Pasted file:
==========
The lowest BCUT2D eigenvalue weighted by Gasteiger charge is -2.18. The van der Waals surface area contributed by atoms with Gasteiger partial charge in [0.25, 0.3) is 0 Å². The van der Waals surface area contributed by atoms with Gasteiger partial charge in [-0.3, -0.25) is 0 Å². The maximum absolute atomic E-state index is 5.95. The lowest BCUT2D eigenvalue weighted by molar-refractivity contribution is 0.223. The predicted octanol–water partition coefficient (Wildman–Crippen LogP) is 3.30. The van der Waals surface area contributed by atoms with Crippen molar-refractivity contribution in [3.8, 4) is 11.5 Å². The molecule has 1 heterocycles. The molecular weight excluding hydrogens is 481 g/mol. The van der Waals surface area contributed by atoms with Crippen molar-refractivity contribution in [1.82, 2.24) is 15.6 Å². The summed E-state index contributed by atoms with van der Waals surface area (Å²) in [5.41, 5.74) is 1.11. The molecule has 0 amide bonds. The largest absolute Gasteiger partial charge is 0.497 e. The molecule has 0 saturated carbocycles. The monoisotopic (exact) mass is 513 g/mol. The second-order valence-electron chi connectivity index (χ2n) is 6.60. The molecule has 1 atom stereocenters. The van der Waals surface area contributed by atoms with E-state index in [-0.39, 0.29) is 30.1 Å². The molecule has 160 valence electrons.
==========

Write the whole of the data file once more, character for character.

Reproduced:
The lowest BCUT2D eigenvalue weighted by Gasteiger charge is -2.18. The van der Waals surface area contributed by atoms with Gasteiger partial charge in [0.25, 0.3) is 0 Å². The van der Waals surface area contributed by atoms with Gasteiger partial charge in [-0.3, -0.25) is 0 Å². The maximum absolute atomic E-state index is 5.95. The lowest BCUT2D eigenvalue weighted by molar-refractivity contribution is 0.223. The predicted octanol–water partition coefficient (Wildman–Crippen LogP) is 3.30. The van der Waals surface area contributed by atoms with Crippen molar-refractivity contribution in [3.8, 4) is 11.5 Å². The molecule has 1 heterocycles. The molecular weight excluding hydrogens is 481 g/mol. The van der Waals surface area contributed by atoms with Crippen molar-refractivity contribution in [1.82, 2.24) is 15.6 Å². The summed E-state index contributed by atoms with van der Waals surface area (Å²) in [5.41, 5.74) is 1.11. The molecule has 0 amide bonds. The largest absolute Gasteiger partial charge is 0.497 e. The molecule has 0 saturated carbocycles. The monoisotopic (exact) mass is 513 g/mol. The second-order valence-electron chi connectivity index (χ2n) is 6.60. The molecule has 1 atom stereocenters. The van der Waals surface area contributed by atoms with E-state index in [-0.39, 0.29) is 30.1 Å². The molecule has 160 valence electrons.